The speakers are tuned well out of the box and you have a good amount of sound adjustments to tweak the audio further. The TV speakers take care of most of your general audio needs from watching news or sports to listening to music. If you want the extra thump, you have a handful of audio outputs on this Realme TV such as HDMI ARC, SPDIF, Bluetooth and a 3.5mm jack to plug in a soundbar or a speaker system.
Realme Smart TV 43 - Overall performance: 7/10
The TV takes about 35 seconds to boot up when you switch it on from the mains, which is slightly faster than average Android TVs these days. After that, if you switch it off and on from the remote, the TV comes back on in just a couple of seconds from standby mode. It is good to see this instant resume/wake feature become standard on smart TVs.
There seems to be a tiny bug in the instant resume feature, though. At times, you cannot wake the TV up from standby using the Bluetooth mode of the remote. You have to point the remote towards the TV and use IR to wake it up, if you leave it in standby for too long. Not a big issue, but something that needs to be fixed. Also, the TV always boots up to the Android home screen when you switch it on from the mains, and not the previous input source that was being used (such as HDMI) when you switched it off.
Speaking of bugs, the Prime Video app here also seems to have a minor one. The video resolution for anything you play seems to be locked at HD as per the app, when in reality, it most certainly streams in 1080p Full HD resolution. In fact, in shows like Jack Ryan that support HDR, it turns on the feature (though the app doesn’t say so), and just like in the case of Netflix HDR content, it messes up the contrast and colours. The non-HDR Full HD content looks crisp and gives you no reason to complain.
On the positive side, despite having just a GB of RAM, you hardly notice any lag in operation. Be it the UI, or when watching content or simply issuing voice commands, everything works smoothly. It managed to play most videos with various codecs I threw at it smoothly through its default player, except 4K videos. Using a different player didn’t help either. Likely the processing hardware isn’t powerful enough to crunch them.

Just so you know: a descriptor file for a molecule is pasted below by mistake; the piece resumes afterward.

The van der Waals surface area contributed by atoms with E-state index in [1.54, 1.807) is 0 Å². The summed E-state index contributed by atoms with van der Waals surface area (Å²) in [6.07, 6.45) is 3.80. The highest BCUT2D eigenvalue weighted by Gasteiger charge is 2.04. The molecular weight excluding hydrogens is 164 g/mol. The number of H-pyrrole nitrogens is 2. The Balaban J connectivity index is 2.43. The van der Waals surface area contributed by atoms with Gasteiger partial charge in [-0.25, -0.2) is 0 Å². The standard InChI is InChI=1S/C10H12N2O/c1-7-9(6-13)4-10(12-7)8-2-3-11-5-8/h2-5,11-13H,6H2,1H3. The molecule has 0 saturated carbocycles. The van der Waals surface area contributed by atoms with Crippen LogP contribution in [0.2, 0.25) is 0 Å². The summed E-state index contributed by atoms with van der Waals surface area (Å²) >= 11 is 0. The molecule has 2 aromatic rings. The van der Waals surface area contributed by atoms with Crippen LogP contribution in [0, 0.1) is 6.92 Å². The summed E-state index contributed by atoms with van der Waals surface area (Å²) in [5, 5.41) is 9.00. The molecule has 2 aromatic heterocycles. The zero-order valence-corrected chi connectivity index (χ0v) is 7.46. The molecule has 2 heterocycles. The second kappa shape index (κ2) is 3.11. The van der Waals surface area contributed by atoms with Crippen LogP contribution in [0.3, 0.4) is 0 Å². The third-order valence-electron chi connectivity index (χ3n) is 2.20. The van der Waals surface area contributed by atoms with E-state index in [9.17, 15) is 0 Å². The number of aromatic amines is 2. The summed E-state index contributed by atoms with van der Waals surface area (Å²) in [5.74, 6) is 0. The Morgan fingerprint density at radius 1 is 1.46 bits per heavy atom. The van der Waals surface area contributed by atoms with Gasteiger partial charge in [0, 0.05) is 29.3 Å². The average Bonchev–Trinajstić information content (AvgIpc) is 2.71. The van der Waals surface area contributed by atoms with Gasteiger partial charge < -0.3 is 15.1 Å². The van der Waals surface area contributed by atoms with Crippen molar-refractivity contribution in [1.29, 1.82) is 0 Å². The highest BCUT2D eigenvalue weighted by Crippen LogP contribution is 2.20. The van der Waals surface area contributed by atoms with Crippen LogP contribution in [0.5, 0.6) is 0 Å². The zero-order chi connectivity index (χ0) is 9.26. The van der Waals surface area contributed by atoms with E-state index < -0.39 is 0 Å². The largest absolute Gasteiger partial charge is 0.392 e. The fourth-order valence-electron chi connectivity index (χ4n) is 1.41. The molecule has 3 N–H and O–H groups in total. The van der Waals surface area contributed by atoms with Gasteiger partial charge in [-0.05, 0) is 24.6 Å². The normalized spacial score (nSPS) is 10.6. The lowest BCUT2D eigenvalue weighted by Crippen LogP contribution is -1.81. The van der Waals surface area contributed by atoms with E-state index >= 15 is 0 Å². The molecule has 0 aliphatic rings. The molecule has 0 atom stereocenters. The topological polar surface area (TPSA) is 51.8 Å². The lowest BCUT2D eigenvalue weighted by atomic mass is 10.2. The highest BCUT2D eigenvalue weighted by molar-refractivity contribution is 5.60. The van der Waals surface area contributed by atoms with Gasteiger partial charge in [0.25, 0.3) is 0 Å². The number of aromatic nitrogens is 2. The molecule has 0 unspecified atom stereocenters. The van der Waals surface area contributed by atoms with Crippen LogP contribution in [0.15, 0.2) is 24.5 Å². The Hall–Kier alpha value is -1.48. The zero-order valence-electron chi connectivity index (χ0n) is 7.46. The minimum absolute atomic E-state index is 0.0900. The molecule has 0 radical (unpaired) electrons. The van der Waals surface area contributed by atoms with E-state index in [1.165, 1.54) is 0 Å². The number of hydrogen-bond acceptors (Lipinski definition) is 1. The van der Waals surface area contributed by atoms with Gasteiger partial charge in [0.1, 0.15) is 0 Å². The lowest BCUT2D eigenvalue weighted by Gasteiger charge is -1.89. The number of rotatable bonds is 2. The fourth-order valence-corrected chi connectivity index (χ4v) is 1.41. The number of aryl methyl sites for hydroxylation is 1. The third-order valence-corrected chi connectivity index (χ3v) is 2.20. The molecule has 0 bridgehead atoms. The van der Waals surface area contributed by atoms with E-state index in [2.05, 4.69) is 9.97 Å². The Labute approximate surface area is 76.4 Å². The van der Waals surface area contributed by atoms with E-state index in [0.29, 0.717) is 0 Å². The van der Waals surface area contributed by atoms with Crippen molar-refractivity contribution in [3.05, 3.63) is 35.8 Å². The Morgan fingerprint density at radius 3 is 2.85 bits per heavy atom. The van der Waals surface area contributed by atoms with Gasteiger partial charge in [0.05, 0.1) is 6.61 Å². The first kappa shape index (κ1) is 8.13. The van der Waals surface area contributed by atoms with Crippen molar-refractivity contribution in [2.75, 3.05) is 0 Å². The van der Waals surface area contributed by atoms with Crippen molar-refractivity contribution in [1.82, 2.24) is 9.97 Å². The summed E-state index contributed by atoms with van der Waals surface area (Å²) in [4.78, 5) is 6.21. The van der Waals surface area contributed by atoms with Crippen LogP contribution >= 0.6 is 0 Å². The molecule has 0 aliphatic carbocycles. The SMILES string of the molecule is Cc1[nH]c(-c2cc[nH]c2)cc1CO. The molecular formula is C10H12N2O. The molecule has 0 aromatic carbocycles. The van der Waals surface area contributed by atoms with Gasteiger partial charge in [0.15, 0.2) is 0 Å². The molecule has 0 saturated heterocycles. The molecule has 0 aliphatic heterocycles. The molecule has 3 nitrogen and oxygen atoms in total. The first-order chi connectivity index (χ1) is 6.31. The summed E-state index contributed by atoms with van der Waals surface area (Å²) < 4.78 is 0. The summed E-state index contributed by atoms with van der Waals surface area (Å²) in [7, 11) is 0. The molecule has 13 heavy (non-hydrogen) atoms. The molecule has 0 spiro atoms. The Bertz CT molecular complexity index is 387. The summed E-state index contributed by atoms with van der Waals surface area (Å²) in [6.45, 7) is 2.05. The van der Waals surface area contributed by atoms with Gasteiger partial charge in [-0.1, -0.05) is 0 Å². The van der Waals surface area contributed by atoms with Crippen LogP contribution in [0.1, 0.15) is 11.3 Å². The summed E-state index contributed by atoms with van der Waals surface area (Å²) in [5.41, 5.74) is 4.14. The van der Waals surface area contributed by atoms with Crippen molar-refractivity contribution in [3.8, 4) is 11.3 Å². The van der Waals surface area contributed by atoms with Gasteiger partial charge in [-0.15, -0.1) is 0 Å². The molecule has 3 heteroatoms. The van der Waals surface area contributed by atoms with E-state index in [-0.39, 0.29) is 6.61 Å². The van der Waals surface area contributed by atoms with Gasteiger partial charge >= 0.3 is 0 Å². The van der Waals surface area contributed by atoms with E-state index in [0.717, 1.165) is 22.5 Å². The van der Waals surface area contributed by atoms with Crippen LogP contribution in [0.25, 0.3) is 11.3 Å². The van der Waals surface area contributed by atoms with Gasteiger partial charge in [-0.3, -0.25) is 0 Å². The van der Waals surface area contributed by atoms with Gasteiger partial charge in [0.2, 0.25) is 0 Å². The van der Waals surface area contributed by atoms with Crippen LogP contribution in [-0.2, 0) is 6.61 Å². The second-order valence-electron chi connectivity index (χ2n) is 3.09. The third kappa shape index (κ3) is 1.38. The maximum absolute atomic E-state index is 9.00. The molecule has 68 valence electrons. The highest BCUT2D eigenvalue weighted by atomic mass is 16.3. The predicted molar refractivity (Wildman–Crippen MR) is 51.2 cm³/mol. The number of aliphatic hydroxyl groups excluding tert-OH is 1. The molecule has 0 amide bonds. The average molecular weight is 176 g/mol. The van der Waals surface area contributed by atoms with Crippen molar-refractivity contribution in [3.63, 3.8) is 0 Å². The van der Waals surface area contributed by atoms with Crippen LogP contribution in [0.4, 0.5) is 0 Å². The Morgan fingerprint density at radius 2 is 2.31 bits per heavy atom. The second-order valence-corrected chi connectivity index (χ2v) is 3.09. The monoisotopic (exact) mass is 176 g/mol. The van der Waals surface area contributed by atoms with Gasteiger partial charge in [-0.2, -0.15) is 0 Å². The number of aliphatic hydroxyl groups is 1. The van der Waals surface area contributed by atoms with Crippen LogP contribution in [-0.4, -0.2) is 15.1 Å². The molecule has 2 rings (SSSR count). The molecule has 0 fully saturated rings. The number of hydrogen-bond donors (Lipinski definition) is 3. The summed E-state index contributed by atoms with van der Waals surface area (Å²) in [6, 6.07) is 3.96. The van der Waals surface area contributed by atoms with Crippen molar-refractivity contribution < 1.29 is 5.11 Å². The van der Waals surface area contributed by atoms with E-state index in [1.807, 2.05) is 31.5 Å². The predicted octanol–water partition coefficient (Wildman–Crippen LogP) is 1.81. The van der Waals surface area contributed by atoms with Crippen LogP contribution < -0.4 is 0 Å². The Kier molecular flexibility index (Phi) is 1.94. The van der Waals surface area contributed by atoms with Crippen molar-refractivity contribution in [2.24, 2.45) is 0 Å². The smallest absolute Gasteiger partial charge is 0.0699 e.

Realme Smart TV 43 vs Mi TV 4A Pro 43: Which is better?
The answer to this question is a separate article in itself, but I will jump directly to the conclusion. In most aspects, the Realme TV is better than its Xiaomi counterpart that’s priced exactly the same. The picture quality and processing power are pretty much at par for both TVs, but the Realme has noticeably better sound output. Also going in favour of the Realme TV are faster boot times (35 vs 50+ seconds), an instant wake option and a more feature-rich remote. The Mi TV 4A Pro, on the other hand, doesn’t suffer the HDR issues that I mentioned above.
All things considered, Realme has a better overall product here. But let’s not forget that the Mi TV model is over a year old, and a fair comparison can happen only when its 2020 variant is out.
Realme Smart TV 43 - Price and verdict
The Realme Smart TV 43 can be purchased on Flipkart for Rs 21,999 with a one year warranty on parts and two years on the panel. That’s a fair price for what the TV offers, but you will have to try your luck in the weekly flash sale to buy one, something I personally despise. No points for guessing where the inspiration for that came from. If you hate flash sales too, here are some alternatives you may want to consider.
Coming back to this Realme TV, it is a very good first attempt from the company. So much so that it gets its nose ahead of its closest rival from Xiaomi, but doesn’t necessarily raise the bar in the segment. The competition is quite stiff and the company also has TVs such as the Vu UltraAndroid, iFFALCON K31 and Onida Fire TV Edition to contend with. Having said that, Realme has got enough things right to build on for their next release, which I keenly look forward to.